LHD boundaries as described are approximate and subject to change. Consult the LHD Study Report on file with the relevant local district commission or municipal authority to verify district boundaries and whether a specific property, particularly one in proximity of a boundary line, is within the district. Also note that LHD boundaries may differ from those of State or National Register Districts.
Building, Fields, Open spaces
Colonial, Federal, Greek Revival
Flanders is a small group of 18th- and early 19th-century houses in a rural area about a mile north of the present town center of Kent. The terrain in the district is mostly flat, with a rise in elevation at the southwestern end. The houses are spaced well apart, though none is visually isolated, and the land is about equally divided between woods and meadow. Much of the latter is still used for agriculture, particularly the raising of beef cattle and horses. Flanders was the original settlement center in Kent, a town formed when Connecticut's General Assembly decided to auction off the remainder of the colony's "western lands" in Litchfield county. Lots in the first division of the new settlement were sold at Windham courthouse in 1738; and the first residents arrived to take up their holdings shortly thereafter. Until the 1840's, Flanders remained the town's administrative and religious center; but, after a railroad and an accompanying station were constructed to the south, Kent's focal point gradually shifted to encompass this bearer of economic progress and prosperity, leaving Flanders to mellow in its antique beauty, free, until now, from pressures for change. [NR]
Architecture, Conservation, Education, Social/Humanitarian: Within its bounds, the Flanders area of Kent, Connecticut, contains an important collection of architecturally significant houses. These ten houses, built between 1740 and 1840, are country adaptations and interpretations of the dominant styles of the period: Colonial, Federal and Greek Revival. The five large Federal houses are undoubtedly the district's centerpiece; yet the others, the three Colonial structures and the two which exhibit elements of the Greek Revival style, are not only of interest on their own merits, but form a pleasing architectural counterpoint to their outstanding Federal neighbors. The ten houses, thanks to their setting along tree-shaded roads surrounded by open fields other out-buildings, form a unified, aesthetically pleasing composition. The houses are architecturally significant, providing a visual catalogue of some of the ways in which the dominant styles of the period between 1740 and 1840 were adapted and interpreted in a provincial atmosphere. As such, they also reflect the wealth and intellectual outlook of their owners, and are tangible evidence which contributes to an understanding of the social history of this community. In addition to the architectural significance of the district, Flanders is important because it includes the possible birthplace of Birdsey Grant Northrop (1817-1898). [NR]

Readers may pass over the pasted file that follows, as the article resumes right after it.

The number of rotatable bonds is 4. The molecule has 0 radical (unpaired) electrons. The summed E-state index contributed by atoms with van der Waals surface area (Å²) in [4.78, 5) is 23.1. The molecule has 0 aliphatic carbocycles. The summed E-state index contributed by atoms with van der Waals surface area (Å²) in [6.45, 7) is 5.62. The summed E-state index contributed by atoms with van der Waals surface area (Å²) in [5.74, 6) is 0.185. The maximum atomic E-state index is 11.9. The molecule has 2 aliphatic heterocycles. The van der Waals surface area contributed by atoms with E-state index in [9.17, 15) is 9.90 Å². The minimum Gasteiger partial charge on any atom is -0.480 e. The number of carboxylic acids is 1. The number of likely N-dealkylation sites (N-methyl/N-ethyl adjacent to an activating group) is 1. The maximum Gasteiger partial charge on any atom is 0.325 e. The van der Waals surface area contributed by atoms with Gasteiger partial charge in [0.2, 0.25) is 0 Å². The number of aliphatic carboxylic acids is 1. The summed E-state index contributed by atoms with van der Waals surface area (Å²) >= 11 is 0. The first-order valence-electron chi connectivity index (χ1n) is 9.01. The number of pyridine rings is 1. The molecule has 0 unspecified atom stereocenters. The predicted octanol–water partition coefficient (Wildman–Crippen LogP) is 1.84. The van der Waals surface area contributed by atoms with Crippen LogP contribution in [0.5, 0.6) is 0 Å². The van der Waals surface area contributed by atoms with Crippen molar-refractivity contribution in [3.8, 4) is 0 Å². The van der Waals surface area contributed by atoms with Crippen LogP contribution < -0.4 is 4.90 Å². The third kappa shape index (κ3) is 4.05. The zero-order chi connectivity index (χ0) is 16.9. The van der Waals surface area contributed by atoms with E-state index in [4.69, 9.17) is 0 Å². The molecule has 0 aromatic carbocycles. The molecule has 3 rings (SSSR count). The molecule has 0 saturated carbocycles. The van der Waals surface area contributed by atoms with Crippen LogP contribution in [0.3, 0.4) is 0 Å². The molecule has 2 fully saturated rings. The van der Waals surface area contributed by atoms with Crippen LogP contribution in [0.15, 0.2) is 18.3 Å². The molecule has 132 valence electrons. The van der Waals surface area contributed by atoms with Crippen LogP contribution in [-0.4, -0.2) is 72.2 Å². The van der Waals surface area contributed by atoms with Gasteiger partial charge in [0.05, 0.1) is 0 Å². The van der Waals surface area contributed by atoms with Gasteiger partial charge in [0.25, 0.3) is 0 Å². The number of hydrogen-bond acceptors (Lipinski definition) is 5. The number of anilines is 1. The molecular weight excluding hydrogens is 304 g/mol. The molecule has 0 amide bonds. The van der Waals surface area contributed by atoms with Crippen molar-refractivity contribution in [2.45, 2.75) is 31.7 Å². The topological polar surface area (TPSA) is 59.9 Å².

District information retrieved from the town website http://www.townofkentct.org/. Historic District regulations accessed from the town website [http://www.townofkentct.org/dokument.php?id=1271]. [NR] Clouette Bruce and Keiner Hal, Flanders National Register District, National Register Nomination Number- 79002618 NRIS, National Park Service, 1979 - http://pdfhost.focus.nps.gov/docs/NRHP/Text/79002618.pdf; http://pdfhost.focus.nps.gov/docs/NRHP/Photos/79002618.pdf.
The local historic district and the National Register Historic District of the same name are similar in extent but not co-terminus. The preservation of the National Register Historic district, at least in part, is encouraged by the existence of the local historic district. The boundaries of the local district and the National Register Historic District are generally similar, except that the Mills House (#1, NR), House (#11 NR), and the barns along Cobble Road were excluded from the local study. [NR]